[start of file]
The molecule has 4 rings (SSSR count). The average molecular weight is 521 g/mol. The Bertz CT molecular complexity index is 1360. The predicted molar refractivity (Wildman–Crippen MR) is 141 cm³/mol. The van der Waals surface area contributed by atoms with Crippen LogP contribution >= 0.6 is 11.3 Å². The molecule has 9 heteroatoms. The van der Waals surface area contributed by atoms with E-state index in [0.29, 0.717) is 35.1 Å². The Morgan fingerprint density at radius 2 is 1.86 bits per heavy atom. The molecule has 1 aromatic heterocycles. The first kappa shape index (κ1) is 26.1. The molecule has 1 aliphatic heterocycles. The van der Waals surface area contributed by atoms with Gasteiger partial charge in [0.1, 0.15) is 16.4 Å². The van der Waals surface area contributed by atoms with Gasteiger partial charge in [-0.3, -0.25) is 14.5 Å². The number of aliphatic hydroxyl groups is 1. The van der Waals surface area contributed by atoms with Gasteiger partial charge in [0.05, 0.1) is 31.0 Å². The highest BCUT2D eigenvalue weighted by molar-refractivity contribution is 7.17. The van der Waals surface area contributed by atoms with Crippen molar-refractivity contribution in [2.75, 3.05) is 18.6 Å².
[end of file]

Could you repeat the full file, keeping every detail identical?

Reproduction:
The molecule has 4 rings (SSSR count). The average molecular weight is 521 g/mol. The Bertz CT molecular complexity index is 1360. The predicted molar refractivity (Wildman–Crippen MR) is 141 cm³/mol. The van der Waals surface area contributed by atoms with Crippen LogP contribution >= 0.6 is 11.3 Å². The molecule has 9 heteroatoms. The van der Waals surface area contributed by atoms with E-state index in [0.29, 0.717) is 35.1 Å². The Morgan fingerprint density at radius 2 is 1.86 bits per heavy atom. The molecule has 1 aromatic heterocycles. The first kappa shape index (κ1) is 26.1. The molecule has 1 aliphatic heterocycles. The van der Waals surface area contributed by atoms with Gasteiger partial charge in [0.1, 0.15) is 16.4 Å². The van der Waals surface area contributed by atoms with Gasteiger partial charge in [-0.3, -0.25) is 14.5 Å². The number of aliphatic hydroxyl groups is 1. The van der Waals surface area contributed by atoms with Gasteiger partial charge in [0.05, 0.1) is 31.0 Å². The highest BCUT2D eigenvalue weighted by molar-refractivity contribution is 7.17. The van der Waals surface area contributed by atoms with Crippen molar-refractivity contribution in [2.75, 3.05) is 18.6 Å².